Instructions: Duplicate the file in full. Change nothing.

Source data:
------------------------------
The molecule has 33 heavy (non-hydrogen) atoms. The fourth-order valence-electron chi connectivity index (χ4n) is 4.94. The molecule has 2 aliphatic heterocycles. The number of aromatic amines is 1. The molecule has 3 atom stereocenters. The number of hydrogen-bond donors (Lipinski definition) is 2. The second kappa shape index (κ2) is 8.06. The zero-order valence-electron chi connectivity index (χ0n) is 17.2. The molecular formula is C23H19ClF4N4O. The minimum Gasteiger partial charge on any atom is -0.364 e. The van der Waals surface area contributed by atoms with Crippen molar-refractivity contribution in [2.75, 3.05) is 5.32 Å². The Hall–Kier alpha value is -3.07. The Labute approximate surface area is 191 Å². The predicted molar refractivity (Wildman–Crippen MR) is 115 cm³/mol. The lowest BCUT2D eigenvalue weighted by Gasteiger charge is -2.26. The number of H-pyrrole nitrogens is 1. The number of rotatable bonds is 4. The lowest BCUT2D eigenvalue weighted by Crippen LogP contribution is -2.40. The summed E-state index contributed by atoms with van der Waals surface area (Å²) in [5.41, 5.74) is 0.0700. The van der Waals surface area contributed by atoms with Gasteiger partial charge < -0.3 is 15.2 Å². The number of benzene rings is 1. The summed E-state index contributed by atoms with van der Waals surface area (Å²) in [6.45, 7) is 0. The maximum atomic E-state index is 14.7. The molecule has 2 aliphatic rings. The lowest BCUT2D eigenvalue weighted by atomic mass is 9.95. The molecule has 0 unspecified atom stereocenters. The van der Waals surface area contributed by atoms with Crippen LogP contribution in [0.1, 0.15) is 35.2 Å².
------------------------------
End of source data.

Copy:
The molecule has 33 heavy (non-hydrogen) atoms. The fourth-order valence-electron chi connectivity index (χ4n) is 4.94. The molecule has 2 aliphatic heterocycles. The number of aromatic amines is 1. The molecule has 3 atom stereocenters. The number of hydrogen-bond donors (Lipinski definition) is 2. The second kappa shape index (κ2) is 8.06. The zero-order valence-electron chi connectivity index (χ0n) is 17.2. The molecular formula is C23H19ClF4N4O. The minimum Gasteiger partial charge on any atom is -0.364 e. The van der Waals surface area contributed by atoms with Crippen molar-refractivity contribution in [2.75, 3.05) is 5.32 Å². The Hall–Kier alpha value is -3.07. The Labute approximate surface area is 191 Å². The predicted molar refractivity (Wildman–Crippen MR) is 115 cm³/mol. The lowest BCUT2D eigenvalue weighted by Gasteiger charge is -2.26. The number of H-pyrrole nitrogens is 1. The number of rotatable bonds is 4. The lowest BCUT2D eigenvalue weighted by Crippen LogP contribution is -2.40. The summed E-state index contributed by atoms with van der Waals surface area (Å²) in [5.41, 5.74) is 0.0700. The van der Waals surface area contributed by atoms with Gasteiger partial charge < -0.3 is 15.2 Å². The number of benzene rings is 1. The summed E-state index contributed by atoms with van der Waals surface area (Å²) in [6.45, 7) is 0. The maximum atomic E-state index is 14.7. The molecule has 2 aliphatic rings. The lowest BCUT2D eigenvalue weighted by atomic mass is 9.95. The molecule has 0 unspecified atom stereocenters. The van der Waals surface area contributed by atoms with Crippen LogP contribution in [0.1, 0.15) is 35.2 Å².